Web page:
Experimental models of bladder cancer: a critical review. Review uri icon


MeSH Major

  • Disease Models, Animal
  • Urinary Bladder Neoplasms


  • We have reviewed critically the available models of bladder cancer, and have attempted to compare their strengths and weaknesses where appropriate data are available. Further direct comparisons of the applications of each model will be needed in order to rank them, and to identify areas of research where each model will predominate. Furthermore, more information will be needed to validate each model in the context of human disease. With the increasing range and sophistication of the tools of molecular biology, a very important future direction will be the characterisation of animal and human bladder cancer, and in particular the study of the changes from normal to neoplastic urothelium: tumor markers, chromosomal patterns and oncogenes that are associated with specific biological functions, such as invasion, metastasis and ultimate prognosis. The transfection of normal tissues by oncogenes to yield transformed or immortalised lines may be of critical importance in identifying the nature of neoplastic transformation. The use of animal tumors and xenografts, each with the availability of a physiological internal milieu (although different from human metabolic conditions) may yield useful systems for the testing of new therapeutic approaches. However, of the utmost importance is the continuing need to characterise and validate each model, to avoid multiple publications and nomenclatures pertaining to common lines, and to recognise the limitations of the heavily adapted long term cell lines in vivo and in vitro. The major deficiencies of the available lines continue to be found in the method of their application to basic research, rather than being inherent in themselves. Although there are many theoretical and practical applications of these models, it should not be forgotten that the direct study of human bladder cancer, including the appropriate processing of biopsy specimens, will remain integral to understanding the biology of this disease.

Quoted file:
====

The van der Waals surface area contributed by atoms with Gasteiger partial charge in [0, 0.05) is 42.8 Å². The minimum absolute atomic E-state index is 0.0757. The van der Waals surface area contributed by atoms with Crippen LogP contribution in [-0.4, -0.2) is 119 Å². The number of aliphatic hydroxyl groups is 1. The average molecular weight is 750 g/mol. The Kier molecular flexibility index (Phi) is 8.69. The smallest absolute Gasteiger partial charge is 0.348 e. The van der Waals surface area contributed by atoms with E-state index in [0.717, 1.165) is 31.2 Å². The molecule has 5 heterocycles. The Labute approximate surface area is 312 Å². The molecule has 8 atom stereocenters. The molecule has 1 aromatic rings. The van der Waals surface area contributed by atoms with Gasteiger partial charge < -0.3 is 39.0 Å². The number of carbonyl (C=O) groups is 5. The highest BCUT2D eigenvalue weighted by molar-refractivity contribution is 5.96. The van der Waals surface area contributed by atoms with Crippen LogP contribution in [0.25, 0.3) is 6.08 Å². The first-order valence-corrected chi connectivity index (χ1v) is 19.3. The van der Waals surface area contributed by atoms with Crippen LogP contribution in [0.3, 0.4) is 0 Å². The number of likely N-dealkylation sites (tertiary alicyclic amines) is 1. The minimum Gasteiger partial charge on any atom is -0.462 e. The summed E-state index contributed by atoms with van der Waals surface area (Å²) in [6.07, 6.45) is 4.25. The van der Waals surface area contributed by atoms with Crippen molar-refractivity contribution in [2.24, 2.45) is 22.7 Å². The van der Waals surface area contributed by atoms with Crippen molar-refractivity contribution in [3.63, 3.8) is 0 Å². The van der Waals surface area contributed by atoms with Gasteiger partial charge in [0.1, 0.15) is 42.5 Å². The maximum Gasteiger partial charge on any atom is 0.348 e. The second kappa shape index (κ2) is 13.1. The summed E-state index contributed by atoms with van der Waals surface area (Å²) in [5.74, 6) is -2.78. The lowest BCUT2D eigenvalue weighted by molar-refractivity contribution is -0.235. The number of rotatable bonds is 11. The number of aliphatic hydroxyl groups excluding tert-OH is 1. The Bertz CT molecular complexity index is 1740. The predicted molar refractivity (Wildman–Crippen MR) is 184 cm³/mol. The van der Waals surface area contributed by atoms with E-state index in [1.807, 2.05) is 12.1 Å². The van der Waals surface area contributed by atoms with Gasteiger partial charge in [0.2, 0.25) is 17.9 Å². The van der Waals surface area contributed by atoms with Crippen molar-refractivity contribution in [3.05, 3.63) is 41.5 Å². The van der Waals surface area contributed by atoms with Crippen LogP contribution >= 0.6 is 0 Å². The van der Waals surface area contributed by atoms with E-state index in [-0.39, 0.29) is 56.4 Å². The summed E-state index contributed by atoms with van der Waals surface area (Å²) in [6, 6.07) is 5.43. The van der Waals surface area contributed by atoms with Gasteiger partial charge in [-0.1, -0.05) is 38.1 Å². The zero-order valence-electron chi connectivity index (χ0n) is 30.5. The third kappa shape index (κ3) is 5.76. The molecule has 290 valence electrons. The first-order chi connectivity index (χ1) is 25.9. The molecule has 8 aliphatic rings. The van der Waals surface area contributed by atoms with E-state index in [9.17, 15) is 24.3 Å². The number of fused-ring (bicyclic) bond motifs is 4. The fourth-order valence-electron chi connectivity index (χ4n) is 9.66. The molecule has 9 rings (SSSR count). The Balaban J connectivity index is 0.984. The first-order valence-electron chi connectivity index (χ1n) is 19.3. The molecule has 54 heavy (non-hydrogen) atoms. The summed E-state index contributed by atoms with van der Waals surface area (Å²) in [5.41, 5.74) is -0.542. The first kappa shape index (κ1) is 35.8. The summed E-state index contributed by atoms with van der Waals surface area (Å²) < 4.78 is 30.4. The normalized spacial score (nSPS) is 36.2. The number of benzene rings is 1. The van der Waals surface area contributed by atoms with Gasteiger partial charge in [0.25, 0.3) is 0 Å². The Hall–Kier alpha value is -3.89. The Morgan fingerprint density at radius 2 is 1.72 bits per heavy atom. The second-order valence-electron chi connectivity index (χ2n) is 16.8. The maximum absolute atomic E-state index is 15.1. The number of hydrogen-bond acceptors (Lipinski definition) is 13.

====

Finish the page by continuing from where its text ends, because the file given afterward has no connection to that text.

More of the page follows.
publication date

  • December 1986



  • Review



  • eng

PubMed ID

  • 3543942

Additional Document Info

start page

  • 171

end page

  • 208


  • 221